Letters to Redmond

Readers Respond November 2004

Readers respond to the new </i>Redmond<i></i> name, about dumping IE and more.

A Welcome Surprise
Wow! This is a lot more than just a facelift of MCP Magazine!

You've got some serious content here: not just the normal techie stuff, but you've got some interesting peeks behind the walls at Redmond.

This is a welcome surprise for me. You didn't just reinvent the magazine, you evolved it to the next level.

Please convey my thanks to the people who made this happen.
—Eric Engler

I really like the new format with the wide range of different topics, especially with articles pertaining to Microsoft's business.

IE Rumblings
Nice objective article ("Time to Dump IE?" Don Jones, October 2004) and not full of biased commentary you read elsewhere—usually from Linux people. I totally agree with the move to other browsers, although I like having the ability to manage through GPO. One way to lock out regular users is through very strict NTFS permissions on Iexplore.exe on the file system. Thanks again, I will bookmark this one. If only more alternative-type articles were like this, maybe open source software would move even faster than it already is.

I use SUSE Linux and Mac OS X, and I completely dumped IE over a year ago. There are just too many better alternatives with tabbed browsing and other features. IE suffers from slow rendering times, and becomes unresponsive far too often.

One error I found in the article about dynamic HTML:

"You're obviously going to miss out on some functionality if you switch browsers. Anything ActiveX-based won't work, nor will sites that use client-side VBScript for dynamic HTML."

All the alternative browsers put forth support dynamic HTML, maybe not as loosely as IE, but if you are a good developer you should be creating your Web applications to be compatible with most browsers anyway. As for ActiveX, who the heck needs it?
Seattle, Wash.

In an intranet environment, however, developers don't typically need to worry as much about cross-browser issues because they can rely on the "company standard" browser. Dynamic HTML with JavaScript/ECMAScript is available on almost all browsers, true; companies who've made an investment—especially in their intranet—in VBScript may not have the resources to rewrite, though. Ditto with ActiveX: While I tend to agree with your assessment, many companies have intranet applications that rely on ActiveX, which will limit the degree to which they can get by without IE.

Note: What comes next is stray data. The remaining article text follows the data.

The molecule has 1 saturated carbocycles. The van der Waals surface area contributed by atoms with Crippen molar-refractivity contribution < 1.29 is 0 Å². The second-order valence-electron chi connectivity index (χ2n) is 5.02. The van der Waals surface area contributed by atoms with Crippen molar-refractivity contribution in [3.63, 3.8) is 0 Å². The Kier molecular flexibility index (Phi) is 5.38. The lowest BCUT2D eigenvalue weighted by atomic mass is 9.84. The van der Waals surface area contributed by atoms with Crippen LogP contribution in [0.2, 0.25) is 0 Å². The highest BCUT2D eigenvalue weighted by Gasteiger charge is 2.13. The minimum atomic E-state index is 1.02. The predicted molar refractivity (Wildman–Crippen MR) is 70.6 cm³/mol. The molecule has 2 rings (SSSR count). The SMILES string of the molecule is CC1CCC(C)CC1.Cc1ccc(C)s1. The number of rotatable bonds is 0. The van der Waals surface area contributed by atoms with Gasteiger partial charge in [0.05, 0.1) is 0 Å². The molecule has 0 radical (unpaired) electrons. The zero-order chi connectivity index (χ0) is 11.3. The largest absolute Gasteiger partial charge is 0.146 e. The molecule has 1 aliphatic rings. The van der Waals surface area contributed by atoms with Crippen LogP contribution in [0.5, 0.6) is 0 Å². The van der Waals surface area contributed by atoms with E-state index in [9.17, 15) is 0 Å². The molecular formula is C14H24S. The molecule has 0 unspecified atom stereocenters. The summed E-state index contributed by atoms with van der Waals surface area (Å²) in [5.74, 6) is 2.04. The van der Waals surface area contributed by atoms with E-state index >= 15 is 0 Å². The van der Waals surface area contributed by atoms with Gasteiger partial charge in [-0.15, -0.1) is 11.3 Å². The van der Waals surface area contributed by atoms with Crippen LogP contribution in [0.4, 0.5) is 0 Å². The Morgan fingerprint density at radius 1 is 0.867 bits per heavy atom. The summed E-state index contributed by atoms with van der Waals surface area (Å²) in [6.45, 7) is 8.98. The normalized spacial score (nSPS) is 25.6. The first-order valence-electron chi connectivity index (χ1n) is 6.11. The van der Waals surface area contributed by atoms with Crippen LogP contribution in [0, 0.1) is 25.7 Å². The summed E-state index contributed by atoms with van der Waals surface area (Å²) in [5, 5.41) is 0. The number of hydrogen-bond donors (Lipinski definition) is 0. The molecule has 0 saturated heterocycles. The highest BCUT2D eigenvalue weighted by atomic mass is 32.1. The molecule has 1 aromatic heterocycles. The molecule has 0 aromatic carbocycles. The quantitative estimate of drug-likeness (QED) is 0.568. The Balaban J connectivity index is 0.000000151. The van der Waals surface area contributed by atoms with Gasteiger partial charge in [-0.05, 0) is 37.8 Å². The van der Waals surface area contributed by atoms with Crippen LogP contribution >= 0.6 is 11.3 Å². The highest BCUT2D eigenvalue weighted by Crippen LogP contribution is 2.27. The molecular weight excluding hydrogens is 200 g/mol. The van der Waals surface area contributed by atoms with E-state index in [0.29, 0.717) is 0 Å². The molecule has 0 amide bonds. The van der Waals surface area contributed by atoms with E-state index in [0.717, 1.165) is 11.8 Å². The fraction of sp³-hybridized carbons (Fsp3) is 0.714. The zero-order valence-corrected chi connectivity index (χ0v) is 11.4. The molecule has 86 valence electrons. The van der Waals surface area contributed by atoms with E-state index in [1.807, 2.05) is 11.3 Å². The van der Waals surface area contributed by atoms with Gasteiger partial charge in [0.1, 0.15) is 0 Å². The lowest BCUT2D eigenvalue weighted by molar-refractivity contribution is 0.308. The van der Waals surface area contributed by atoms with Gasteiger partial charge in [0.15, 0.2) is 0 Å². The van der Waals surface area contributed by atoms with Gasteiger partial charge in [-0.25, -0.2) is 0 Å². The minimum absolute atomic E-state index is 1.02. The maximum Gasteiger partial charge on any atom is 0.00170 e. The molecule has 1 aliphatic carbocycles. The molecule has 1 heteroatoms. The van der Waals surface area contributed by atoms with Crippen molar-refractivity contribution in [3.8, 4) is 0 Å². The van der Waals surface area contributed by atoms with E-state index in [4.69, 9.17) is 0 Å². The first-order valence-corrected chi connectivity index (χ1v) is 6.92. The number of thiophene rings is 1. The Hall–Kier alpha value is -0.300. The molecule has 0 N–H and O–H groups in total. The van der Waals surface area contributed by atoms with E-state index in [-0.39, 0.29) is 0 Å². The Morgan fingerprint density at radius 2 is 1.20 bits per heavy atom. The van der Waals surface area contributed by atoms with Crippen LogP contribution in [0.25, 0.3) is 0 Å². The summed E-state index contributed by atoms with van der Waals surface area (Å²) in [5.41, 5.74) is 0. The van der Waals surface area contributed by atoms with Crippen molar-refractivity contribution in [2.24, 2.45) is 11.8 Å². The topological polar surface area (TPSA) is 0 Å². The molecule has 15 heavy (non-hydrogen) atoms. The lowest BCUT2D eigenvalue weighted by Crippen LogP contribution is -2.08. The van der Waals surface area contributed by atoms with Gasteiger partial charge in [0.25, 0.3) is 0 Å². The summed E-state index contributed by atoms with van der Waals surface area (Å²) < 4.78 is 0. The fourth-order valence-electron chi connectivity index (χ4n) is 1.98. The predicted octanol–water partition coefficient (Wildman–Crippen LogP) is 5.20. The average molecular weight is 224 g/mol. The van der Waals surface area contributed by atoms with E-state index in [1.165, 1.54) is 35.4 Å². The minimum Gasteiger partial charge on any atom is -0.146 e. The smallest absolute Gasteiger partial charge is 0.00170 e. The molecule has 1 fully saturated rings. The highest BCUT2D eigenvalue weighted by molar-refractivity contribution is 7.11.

—Don Jones

I'm a Technology Manager for AdSense Partner Services at Google. I read through the "Time to Dump IE?" article and noted that you can't use the AdSense Front-End (ASFE) with Firefox. I found it a little strange, since I rely almost exclusively on Firefox to use the ASFE.
—Jeff Eddings

AdSense works fine on Firefox. I've switched to Firefox because it has more flexibility and it's easier to configure JavaScript controls (to prohibit resizing windows) and better pop-up blockers. I still use IE at work because it's the IT guy's job to worry about the viruses. If my machine gets one, it just means a day of rest for me. That's one benefit IE has that Firefox will never bring me.
—Ron M.
San Francisco, Calif.

When Firefox was in its .8 release, AdSense didn't work with it—you couldn't log in; the login button did nothing. AdSense customer support informed me that, "We cannot currently support your browser. We recommend using Microsoft Internet Explorer v5.5 or later." Now, at Firefox release .10PR, AdSense seems to work just fine.
—Don Jones

Wanted: Shared Disk
In reference to "Virtual Servers in the Real World" (Don Jones, October 2004), Virtual PC has a poor implementation of drag and drop between machines and the host PC. VMware may have implemented it later, but it implemented it better from a functionality standpoint. One thing seriously missing from Virtual PC is shared disk for setting up test clusters on a single machine. Until that's offered with Virtual PC, I will keep buying VMware.


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